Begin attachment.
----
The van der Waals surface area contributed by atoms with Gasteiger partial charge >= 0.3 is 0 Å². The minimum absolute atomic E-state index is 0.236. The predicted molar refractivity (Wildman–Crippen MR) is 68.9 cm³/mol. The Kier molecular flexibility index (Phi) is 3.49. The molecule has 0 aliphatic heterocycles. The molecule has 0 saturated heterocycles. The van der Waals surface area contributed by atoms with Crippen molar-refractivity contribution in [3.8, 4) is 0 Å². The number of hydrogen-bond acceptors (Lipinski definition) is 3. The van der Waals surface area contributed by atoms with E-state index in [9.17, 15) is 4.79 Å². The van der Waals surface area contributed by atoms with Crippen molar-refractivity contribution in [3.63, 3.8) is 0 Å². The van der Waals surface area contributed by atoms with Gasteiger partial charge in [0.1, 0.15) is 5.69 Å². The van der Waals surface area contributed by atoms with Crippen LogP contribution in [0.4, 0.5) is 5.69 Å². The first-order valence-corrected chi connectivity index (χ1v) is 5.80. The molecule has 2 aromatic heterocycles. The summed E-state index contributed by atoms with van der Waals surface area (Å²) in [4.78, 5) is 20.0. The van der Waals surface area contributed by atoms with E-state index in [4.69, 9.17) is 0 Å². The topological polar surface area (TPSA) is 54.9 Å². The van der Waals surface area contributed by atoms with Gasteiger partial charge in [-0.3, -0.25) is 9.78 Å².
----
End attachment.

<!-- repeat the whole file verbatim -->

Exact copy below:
The van der Waals surface area contributed by atoms with Gasteiger partial charge >= 0.3 is 0 Å². The minimum absolute atomic E-state index is 0.236. The predicted molar refractivity (Wildman–Crippen MR) is 68.9 cm³/mol. The Kier molecular flexibility index (Phi) is 3.49. The molecule has 0 aliphatic heterocycles. The molecule has 0 saturated heterocycles. The van der Waals surface area contributed by atoms with Crippen molar-refractivity contribution in [3.8, 4) is 0 Å². The number of hydrogen-bond acceptors (Lipinski definition) is 3. The van der Waals surface area contributed by atoms with E-state index in [9.17, 15) is 4.79 Å². The van der Waals surface area contributed by atoms with Crippen molar-refractivity contribution in [3.63, 3.8) is 0 Å². The van der Waals surface area contributed by atoms with Gasteiger partial charge in [0.1, 0.15) is 5.69 Å². The van der Waals surface area contributed by atoms with Crippen LogP contribution in [0.4, 0.5) is 5.69 Å². The first-order valence-corrected chi connectivity index (χ1v) is 5.80. The molecule has 2 aromatic heterocycles. The summed E-state index contributed by atoms with van der Waals surface area (Å²) in [4.78, 5) is 20.0. The van der Waals surface area contributed by atoms with E-state index in [4.69, 9.17) is 0 Å². The topological polar surface area (TPSA) is 54.9 Å². The van der Waals surface area contributed by atoms with Gasteiger partial charge in [-0.3, -0.25) is 9.78 Å².